Malkolm is cycling on! He is now cycling from Alaska to Washington DC, and then continuing on to the UN Climate Change conference in Cancun in December.
It all started with Bird Year, Malkolm and his parents' year-long, fossil-fuel-free journey in search of birds. Cycling a total of 13,133 miles (21,144 km), they identified 548 different bird species and raised more than $25,000 for bird conservation. Bird Year turned them into confirmed cyclists and taught them that climate change was more serious than they had thought.
In 2009, Malkolm biked from Whitehorse to Ottawa as a part of Pedal for the Planet: the project called for the Canadian Government to become a leader in the struggle to come to grips with climate change. The Harper Government did not even meet with the young cyclists.
Malkolm is now 18 and just finished high school. On August 24, he dipped his foot in the Pacific Ocean in Skagway, Alaska. Then headed up and over the White Pass to the Alaska Highway on his journey to Washington and on to Cancun.

Saturday, May 24, 2008

Problems with tents (Ken)

I like tents. In our basement in Whitehorse half-a-dozen tents dangle from the ceiling, waiting their turn. Malkolm’s blue tent, a Roadrunner 2, has been to many places. It has travelled to the Arctic National Wildlife Refuge, down the Grand Canyon (twice), to Yosemite, Joshua Tree and the Nahanni River. It is brittle and old and after this trip it will be put out to pasture. Wendy and I chose an inexperienced orange tent called a Mutha Hubba.

I like tents so much that I feel cheated if I don’t spend at least three months in a tent every year. During Bird Year, that will not be a problem. During our 336 days on the road, we have slept 296 days in our tents.

When it is cold, there is nothing better than diving into a tent to warm up. When the mosquitoes swarm, there is nothing better than being inside, laughing at the bugs. Ditto rain. Unfortunately, in southern Texas in May, our tents are not a place of refuge.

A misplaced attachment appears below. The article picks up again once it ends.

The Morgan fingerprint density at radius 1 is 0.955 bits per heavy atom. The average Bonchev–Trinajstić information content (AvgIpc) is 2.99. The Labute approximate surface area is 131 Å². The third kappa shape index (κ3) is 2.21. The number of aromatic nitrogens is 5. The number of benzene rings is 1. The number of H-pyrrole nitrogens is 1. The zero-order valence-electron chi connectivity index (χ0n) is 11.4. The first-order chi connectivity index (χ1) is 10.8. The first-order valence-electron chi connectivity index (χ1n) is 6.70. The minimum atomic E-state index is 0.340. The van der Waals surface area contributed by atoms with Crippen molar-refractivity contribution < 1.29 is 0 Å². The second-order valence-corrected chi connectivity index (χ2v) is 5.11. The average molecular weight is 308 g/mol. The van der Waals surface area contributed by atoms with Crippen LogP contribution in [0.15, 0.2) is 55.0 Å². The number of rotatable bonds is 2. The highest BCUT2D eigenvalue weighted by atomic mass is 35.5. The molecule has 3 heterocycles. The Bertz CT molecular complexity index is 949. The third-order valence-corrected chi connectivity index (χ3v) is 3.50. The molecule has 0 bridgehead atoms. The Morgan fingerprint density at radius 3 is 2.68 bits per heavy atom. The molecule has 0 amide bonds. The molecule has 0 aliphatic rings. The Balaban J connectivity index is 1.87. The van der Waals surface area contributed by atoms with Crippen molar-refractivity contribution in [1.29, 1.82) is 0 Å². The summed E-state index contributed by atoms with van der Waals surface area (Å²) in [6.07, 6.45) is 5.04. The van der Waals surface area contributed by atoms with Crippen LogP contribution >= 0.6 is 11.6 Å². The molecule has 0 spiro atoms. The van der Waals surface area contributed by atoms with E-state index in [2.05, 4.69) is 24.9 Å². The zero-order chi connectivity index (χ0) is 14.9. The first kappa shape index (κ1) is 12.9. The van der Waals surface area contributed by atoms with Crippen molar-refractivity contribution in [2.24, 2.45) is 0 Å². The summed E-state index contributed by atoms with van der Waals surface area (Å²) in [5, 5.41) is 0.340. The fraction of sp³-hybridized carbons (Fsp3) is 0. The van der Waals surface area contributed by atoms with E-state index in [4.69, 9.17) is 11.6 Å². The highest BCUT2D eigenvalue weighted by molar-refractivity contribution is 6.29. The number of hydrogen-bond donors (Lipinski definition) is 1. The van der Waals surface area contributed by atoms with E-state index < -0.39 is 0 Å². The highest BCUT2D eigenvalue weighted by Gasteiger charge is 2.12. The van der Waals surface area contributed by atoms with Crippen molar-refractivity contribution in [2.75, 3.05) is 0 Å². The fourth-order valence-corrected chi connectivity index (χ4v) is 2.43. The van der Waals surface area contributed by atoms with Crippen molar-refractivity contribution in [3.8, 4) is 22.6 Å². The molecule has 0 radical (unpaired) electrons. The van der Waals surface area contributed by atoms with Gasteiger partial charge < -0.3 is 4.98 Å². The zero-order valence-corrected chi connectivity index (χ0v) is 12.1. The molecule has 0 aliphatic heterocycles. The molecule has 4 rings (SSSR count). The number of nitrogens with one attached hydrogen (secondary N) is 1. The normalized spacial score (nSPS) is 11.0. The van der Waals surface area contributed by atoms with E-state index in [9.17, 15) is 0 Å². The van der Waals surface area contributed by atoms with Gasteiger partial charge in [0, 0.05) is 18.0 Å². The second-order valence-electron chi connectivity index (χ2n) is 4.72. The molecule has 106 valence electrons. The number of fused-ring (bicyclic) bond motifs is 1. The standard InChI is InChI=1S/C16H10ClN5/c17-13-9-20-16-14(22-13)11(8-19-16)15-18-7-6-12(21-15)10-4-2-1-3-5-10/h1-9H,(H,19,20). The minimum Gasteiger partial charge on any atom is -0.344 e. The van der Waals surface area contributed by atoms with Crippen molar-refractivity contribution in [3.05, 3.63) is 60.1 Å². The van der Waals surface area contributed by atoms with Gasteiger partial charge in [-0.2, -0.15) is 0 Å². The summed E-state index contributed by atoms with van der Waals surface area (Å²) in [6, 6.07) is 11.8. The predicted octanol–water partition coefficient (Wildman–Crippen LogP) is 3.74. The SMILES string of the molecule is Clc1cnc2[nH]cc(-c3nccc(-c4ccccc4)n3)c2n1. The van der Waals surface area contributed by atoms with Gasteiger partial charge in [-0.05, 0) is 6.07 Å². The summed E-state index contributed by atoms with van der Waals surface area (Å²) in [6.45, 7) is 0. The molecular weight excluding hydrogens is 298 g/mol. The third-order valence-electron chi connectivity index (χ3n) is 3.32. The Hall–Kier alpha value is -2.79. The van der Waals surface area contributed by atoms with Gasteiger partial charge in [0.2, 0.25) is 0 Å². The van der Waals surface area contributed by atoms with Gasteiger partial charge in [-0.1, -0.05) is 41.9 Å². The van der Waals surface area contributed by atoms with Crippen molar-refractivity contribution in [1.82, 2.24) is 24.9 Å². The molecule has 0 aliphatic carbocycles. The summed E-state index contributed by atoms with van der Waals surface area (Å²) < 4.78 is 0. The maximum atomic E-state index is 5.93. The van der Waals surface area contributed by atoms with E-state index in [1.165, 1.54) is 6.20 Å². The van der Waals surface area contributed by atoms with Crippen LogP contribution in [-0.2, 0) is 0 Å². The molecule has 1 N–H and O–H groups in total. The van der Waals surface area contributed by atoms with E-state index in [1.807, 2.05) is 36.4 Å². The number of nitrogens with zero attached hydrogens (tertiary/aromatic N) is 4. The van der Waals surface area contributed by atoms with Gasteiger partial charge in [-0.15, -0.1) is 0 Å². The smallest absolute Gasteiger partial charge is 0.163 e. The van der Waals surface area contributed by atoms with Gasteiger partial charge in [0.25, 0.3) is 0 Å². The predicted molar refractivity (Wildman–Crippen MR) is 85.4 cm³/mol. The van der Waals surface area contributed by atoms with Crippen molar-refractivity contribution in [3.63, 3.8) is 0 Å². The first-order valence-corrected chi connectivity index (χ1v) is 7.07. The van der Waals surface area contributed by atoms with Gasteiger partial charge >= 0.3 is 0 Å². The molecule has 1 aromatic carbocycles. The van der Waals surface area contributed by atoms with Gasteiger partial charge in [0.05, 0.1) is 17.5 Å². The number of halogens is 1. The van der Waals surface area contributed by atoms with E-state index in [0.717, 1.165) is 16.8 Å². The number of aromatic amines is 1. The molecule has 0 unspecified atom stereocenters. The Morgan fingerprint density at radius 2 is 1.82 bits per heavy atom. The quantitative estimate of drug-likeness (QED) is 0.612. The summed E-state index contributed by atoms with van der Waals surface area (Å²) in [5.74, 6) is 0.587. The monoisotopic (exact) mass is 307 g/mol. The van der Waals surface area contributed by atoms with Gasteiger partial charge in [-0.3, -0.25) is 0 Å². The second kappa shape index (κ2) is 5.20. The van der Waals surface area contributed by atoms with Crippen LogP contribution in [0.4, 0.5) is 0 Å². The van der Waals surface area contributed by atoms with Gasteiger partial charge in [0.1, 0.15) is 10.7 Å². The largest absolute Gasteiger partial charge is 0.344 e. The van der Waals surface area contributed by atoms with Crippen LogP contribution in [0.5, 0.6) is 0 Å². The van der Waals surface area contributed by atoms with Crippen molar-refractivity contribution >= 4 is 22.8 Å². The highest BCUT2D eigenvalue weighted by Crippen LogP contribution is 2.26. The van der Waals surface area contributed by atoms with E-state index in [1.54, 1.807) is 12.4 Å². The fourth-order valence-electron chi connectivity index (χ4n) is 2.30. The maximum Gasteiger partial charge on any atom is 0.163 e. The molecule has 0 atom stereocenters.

It is so hot here that the birds loll around with their beaks open, panting like tiny feathered dogs. When the bugs swarm it is a test of will to unzip the tent and crawl inside. The worst is when it thundershowers and we have to put on the fly. Our tents become saunas and we sweat inside, dripping like the walls of a hot spring.

We are looking forward to ending our trip in the high elevations of the Chisos Mountains where (hopefully) our tents will once again welcome us with a cozy embrace.


sa Boothroyd said...

hey ken, that was a great blog. mum and i have been talking about the tenting situation right now in the heat. i sounds unbearable. maybe the almo hotel is the answer for a while. you can tent back up in the yukon when you go fishing. how are you keeping your beer cold or are you just drinking it really quickly? that little cooler i brought may have been handy to hang onto. apparently the xtraclycle now comes rigged with a cooler that runs off your dynamo light. next time. sa

Bird Year said...

Hey Sa - cold beer has become a huge problem. Yesterday all we could find was lite beer, we bought it cold, cycled only a couple of miles to camp, and it was already luke-cool. Gotta see that xtracycle. Ken